Instruments with Multiple Outputs – the Basics

How useful are multiple outputs? How do you use them? What about effects? Find out here.

The term multiple outputs, when applied to musical instruments, means being able to separate different sounds within the instrument, then send them to different audio outputs (either physical or virtual). This type of instrument is called multitimbral, and each sound typically responds to incoming data on a different MIDI channel. However, note that setting two instruments to respond to the same MIDI channel can provide layering effects.

One of the first uses for multiple outs was drum machines. They had a stereo out for an overall mix — but generally, you didn’t want the same processing on, say, kick and tambourine. If a drum machine had four outs, you’d often assign kick to one, snare to another, and the rest of the kit to a stereo mix.

As hardware synths became multitimbral, multiple outs became more important because different instruments often demand different processing. Deep reverb on strings? Sure. On bass? Uh…no. So, you’d assign different instruments to different outs, which went into different mixer channels. Each sound could have its own EQ, dynamics processing, special effects, etc. Clearly, this beat the “one size fits all” approach.


In today’s virtual world, here’s how multiple outs work. Inserting an instrument with multiple outs into a host program like Logic, Cubase, Studio One, Digital Performer, etc., creates a separate audio track for each out in the host’s virtual mixer. These audio tracks work like any audio track — you can insert effects, mix, pan, automate, etc. No waveforms show up in the tracks, unless you render the instrument into audio.

In the featured image, there are four instruments loaded into Native Instruments’ Kontakt – Modern Drums, Rickenbacker Bass, Alicia Keys, and Action Strings. Each responds to its own MIDI channel, and feeds its own audio output channel.

With a multitimbral synth or sampler, each instrument would ideally have its own stereo output. But with a 16-channel multitimbral instrument, that means 32 outs.

One workaround is to insert more than one instance of the instrument. For example, if there’s a maximum of four stereo outs, insert another instrument for eight stereo outs. However, depending on the instrument architecture and computer, loading multiple instruments into one instance may or may not save CPU power. For more information, see the article Multi-Timbral Instrument vs. Multiple Instances—Which is Better?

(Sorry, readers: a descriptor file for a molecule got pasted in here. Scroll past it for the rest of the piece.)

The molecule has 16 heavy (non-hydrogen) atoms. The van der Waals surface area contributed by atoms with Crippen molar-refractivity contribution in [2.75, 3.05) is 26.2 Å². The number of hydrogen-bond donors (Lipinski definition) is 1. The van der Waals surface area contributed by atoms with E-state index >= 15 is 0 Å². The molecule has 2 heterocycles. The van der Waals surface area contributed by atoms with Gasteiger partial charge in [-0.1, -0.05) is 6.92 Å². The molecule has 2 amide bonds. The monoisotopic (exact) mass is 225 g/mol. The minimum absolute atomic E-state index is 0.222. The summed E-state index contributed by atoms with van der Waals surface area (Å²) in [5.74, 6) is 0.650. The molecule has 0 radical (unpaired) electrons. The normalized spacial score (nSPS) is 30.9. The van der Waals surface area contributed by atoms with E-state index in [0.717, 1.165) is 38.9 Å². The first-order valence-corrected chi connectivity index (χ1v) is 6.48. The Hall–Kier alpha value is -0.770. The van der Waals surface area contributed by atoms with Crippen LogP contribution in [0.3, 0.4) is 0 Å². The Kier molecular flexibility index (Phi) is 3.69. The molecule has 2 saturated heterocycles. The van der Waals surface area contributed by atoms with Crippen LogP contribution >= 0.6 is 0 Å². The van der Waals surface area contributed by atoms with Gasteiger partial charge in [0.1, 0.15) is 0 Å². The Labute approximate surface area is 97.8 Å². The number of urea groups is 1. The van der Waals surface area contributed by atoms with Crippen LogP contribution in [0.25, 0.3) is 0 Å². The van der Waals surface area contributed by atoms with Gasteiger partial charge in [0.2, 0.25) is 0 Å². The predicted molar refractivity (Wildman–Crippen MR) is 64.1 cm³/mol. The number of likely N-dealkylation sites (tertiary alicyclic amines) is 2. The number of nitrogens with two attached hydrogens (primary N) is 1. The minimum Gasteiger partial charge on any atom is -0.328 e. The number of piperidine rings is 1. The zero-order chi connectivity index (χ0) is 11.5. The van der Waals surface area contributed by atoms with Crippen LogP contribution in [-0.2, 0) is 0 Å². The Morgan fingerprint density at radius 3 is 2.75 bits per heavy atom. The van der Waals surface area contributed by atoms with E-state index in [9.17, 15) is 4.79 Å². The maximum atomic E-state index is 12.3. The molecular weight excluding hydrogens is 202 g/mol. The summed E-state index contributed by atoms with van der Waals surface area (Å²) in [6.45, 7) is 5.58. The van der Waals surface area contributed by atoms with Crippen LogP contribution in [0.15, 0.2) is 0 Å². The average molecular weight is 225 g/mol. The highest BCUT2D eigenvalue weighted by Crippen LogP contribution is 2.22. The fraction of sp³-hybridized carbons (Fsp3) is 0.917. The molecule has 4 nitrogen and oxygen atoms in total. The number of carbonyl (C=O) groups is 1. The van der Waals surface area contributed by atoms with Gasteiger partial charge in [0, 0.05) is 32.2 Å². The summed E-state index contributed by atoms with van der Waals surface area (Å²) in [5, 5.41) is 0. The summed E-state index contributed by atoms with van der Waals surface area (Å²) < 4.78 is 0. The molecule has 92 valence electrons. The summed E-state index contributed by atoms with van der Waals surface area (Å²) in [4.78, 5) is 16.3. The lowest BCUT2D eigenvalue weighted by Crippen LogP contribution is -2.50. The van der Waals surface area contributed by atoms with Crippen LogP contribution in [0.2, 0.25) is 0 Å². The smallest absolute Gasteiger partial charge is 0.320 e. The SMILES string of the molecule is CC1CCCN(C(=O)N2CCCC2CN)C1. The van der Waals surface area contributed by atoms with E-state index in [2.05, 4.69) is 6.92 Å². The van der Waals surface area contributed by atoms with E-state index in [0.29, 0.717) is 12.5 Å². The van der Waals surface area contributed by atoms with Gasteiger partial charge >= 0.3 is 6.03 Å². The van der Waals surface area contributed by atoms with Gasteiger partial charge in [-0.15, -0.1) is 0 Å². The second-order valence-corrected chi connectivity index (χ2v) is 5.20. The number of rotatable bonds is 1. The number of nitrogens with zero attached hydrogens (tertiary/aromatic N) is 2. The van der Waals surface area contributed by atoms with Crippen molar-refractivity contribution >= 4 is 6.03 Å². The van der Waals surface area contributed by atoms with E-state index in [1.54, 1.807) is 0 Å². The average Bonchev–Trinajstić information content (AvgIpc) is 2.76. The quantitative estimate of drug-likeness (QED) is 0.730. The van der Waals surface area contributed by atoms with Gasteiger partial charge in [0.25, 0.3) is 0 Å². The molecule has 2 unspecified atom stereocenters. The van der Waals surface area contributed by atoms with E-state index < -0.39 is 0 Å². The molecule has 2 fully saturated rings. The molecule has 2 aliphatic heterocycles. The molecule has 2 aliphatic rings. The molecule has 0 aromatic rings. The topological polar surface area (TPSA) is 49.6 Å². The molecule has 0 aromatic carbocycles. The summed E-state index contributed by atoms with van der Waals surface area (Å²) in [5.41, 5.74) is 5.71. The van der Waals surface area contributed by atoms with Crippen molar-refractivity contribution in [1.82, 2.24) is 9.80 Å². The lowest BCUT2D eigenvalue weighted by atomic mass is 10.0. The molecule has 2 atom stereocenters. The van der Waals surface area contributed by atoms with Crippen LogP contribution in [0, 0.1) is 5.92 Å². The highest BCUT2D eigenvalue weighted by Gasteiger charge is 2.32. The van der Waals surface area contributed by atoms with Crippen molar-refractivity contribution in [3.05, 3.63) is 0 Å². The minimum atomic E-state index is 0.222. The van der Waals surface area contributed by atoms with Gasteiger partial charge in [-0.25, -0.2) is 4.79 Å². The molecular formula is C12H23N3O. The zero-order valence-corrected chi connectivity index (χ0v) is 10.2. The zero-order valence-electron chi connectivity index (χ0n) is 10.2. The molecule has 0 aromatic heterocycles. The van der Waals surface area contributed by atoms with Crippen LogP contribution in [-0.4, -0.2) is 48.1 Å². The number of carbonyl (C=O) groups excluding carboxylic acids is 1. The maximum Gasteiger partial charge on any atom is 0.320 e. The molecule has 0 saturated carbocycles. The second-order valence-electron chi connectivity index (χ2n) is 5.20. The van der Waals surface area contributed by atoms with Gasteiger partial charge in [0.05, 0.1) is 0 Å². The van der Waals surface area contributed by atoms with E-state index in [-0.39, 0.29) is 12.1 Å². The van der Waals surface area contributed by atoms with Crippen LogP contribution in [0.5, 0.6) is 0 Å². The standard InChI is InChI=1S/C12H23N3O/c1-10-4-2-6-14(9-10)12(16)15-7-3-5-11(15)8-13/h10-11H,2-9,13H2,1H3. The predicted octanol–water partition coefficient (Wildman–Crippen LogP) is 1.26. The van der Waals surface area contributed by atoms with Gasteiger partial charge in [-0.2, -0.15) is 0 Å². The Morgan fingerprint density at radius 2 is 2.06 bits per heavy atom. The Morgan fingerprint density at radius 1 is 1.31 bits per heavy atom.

If your CPU starts getting really unhappy, you can always use a program’s freeze function, which has two advantages:

  • It converts the virtual instrument track into a more CPU-friendly hard disk audio track
  • It “disconnects” the instrument from the CPU to save power

Most programs let you “thaw” the frozen tracks so it can be edited further, but if not, as long as you retain the MIDI track that drives the instrument and the synthesizer’s preset, you can re-create the track and re-freeze it after making your edits.


One big advantage of multiple outs — being able to add effects within the host — has been mitigated somewhat by instruments that include built-in effects. However, these effects are often optimized to keep CPU power consumption under control. For effects that want lots of CPU power and are intended to process several instrument sounds (like a good hall reverb), disable the instrument’s effects, and insert the reverb into a host aux bus. Then, use each track’s send control to apply some signal to the aux bus. In this case, the reverb is set for processed (wet) sound only, then brought back into the mix. Combining this processed reverb sound with the dry instrument sound will provide the desired amount of ambiance.


Separate outs also have other creative uses. For simulated stereo imaging, load the same instrument twice. Restrict one instrument to a lower keyboard range (e.g., below middle C) and pan its output toward the left, then restrict the other to the upper keyboard range and pan its output more to the right. Lower notes will come out the left, and higher notes from the right.

Or load the same instrument into two program slots, but don’t restrict the key ranges; instead, tune one a few cents sharp, and the other a few cents flat. This can produce a huge stereo image, but check mono playback— you may need to edit the detuning to avoid “beating” or signal cancellation.

And don’t forget you can process outputs individually…feel free to get creative!